We monitored the dose of LMWH with clinical follow-up and Activated partial thromboplastin time. Perioperative elastic stockings and postoperative early ambulance (first day) are routine procedures for patients undergoing lung cancer surgery in our institution. An enoxaparin-free group was identified and included 35 patients who received no enoxaparin prophylaxis after undergoing pulmonary anatomic resection between February 2013 and February 2016. The patients were classified into two groups, the
“enoxaparin” group and the “enoxaparin-free” group.
We excluded patients who had a past history of deep- vein thrombosis, thrombocytopenia, or anemia; who were
drugs taking that may interact with enoxaparin; who had coagulopathy; who received neoadjuvant chemo-and/or radiation therapy prior to surgery; and who had major comorbidities (ischemic heart disease, cerebrovascular event, liver cirrhosis, end-stage renal disease). We compared the changes in hemoglobin (Hb) levels (preop Hb, postop Hb1 and 4), postoperative 3-day drainage volume, transfusion volume, postoperative complications, and length of stay between the two groups.
We compared the differences in age, body mass index, preoperative Hb and postoperative Hb1 and Hb4 levels, 3- day chest tube drainage volume, surgical bleeding, operative time, blood transfusion volume and length of stay between the groups using independent t-tests. We compared the differences in ASA score and postoperative complications using the Chi-square test. All the statistical comparisons were made using the Statistical Package for Social Science (SPSS) software (version 16; SPSS Inc., Chicago, IL, USA).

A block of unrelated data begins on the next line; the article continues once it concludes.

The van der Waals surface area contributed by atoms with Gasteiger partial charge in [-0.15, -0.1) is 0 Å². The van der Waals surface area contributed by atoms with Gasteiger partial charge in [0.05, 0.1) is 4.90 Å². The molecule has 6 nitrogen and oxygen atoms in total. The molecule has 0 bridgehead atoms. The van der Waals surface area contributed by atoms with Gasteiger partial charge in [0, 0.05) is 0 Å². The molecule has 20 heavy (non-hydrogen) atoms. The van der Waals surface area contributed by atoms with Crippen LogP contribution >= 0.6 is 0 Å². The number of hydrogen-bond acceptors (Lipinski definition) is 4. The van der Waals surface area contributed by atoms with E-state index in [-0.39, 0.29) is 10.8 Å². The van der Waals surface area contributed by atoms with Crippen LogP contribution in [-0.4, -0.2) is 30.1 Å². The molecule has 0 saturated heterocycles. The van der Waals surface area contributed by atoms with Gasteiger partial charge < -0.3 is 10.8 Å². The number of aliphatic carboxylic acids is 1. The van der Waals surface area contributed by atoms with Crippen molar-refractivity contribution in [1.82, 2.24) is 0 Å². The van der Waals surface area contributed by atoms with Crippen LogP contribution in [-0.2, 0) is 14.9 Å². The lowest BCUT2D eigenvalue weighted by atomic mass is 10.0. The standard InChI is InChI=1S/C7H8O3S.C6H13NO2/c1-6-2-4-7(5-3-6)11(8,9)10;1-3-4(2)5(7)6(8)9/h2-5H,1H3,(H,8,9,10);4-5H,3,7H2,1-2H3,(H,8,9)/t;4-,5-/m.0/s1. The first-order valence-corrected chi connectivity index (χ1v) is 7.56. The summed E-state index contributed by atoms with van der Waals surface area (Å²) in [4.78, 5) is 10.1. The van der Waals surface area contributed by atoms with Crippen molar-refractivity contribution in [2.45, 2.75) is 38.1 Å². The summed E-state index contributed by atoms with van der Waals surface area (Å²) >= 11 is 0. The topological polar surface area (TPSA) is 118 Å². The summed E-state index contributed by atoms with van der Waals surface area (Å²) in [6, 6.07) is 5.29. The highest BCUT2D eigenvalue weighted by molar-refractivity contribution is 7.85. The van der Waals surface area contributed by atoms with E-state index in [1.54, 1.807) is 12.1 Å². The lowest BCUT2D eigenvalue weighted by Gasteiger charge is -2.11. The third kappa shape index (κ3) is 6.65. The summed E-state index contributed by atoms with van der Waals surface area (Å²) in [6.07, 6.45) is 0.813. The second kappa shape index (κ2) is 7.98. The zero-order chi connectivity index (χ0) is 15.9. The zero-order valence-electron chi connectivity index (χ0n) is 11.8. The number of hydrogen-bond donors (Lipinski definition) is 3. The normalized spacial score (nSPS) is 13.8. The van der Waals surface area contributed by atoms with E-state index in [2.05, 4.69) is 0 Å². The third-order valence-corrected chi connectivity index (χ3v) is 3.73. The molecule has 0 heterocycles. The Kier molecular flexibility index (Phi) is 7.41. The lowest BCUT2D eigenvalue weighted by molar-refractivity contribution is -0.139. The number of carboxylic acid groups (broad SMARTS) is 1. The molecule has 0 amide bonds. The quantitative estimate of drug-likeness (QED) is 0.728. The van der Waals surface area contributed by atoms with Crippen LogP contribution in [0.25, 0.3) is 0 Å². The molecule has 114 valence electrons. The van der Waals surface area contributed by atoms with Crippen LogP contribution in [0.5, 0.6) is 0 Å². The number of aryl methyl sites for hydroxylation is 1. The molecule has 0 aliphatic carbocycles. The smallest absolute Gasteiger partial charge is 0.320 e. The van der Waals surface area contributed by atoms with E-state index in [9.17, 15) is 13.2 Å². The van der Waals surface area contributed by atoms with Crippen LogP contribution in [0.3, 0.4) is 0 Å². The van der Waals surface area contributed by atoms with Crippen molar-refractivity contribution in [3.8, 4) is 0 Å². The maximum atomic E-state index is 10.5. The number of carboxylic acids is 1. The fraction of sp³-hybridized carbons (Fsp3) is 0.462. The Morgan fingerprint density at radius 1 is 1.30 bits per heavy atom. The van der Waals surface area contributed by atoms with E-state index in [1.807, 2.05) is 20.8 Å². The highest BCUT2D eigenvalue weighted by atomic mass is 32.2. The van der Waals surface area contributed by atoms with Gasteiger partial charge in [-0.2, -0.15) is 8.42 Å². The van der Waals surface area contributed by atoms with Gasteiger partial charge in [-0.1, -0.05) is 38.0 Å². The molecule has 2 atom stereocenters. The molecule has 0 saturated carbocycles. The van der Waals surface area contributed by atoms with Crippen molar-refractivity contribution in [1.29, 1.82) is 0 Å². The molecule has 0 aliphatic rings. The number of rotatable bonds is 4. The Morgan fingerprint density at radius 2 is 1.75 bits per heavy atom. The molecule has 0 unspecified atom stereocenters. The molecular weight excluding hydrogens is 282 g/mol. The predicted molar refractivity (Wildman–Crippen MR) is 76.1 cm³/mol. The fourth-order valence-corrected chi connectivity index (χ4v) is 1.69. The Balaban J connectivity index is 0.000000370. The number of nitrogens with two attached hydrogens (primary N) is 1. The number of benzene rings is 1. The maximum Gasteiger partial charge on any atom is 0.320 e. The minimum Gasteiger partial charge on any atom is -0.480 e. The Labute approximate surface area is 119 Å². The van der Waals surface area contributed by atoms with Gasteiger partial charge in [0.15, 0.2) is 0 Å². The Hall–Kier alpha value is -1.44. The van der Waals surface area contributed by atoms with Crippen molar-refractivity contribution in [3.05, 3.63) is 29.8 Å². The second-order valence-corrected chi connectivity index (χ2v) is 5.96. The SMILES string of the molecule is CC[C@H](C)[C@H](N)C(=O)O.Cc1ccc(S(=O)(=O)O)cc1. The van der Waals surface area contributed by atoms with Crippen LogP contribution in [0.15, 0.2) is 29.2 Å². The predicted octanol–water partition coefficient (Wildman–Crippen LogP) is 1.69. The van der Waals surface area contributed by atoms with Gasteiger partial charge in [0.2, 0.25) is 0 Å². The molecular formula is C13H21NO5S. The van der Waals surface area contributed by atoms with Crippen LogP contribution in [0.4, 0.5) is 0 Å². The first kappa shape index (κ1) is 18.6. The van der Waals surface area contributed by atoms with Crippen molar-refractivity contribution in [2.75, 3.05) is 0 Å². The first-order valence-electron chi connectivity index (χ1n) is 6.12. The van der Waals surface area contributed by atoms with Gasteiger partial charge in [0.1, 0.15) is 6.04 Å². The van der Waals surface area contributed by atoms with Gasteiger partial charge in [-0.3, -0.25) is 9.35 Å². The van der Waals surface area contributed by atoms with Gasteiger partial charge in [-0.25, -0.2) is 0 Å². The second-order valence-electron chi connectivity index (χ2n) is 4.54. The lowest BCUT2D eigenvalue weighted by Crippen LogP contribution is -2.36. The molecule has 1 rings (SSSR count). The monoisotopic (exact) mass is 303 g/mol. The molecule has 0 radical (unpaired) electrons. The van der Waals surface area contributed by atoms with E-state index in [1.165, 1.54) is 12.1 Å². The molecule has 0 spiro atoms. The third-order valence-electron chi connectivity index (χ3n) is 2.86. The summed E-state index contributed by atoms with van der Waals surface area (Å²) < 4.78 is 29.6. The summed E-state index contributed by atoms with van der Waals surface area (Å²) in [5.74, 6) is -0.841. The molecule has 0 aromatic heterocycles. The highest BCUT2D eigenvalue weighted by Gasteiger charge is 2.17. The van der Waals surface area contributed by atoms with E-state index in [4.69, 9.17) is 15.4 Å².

A total of 77 patients were enrolled in this study, of which 42 received enoxaparin prophylaxis after undergoing anatomic resection for non-small cell lung carcinoma. The mean age of the patients was 61.4 years (range, 42e76 years). Twelve percent of the patients were male. No major adverse events (death, neurologic injury, severe infection, or chylothorax) were observed. The pathological analysis included squamous cell carcinoma, adenocarcinoma and other types of non-small cell lung carcinoma. Patients had undergone an elective lobectomy or bilobectomy. In the postoperative period; Activated partial thromboplastin time (aPTT) test was performed to monitor LMWHs. APTT significantly prolonged with LMWH compared to preopera- tive values, but no significant difference was found in tube drainage between the two groups during clinical follow-up (P> 0.05).Table 1summarizes the patient characteristics.
The two groups were similar in terms of age, ASA score, body mass index, preoperative Hb level, operative time, and surgical bleeding. No significant differences were found between the two groups.
Table 1 Patient characteristics.
Enoxaparin group (nZ 42)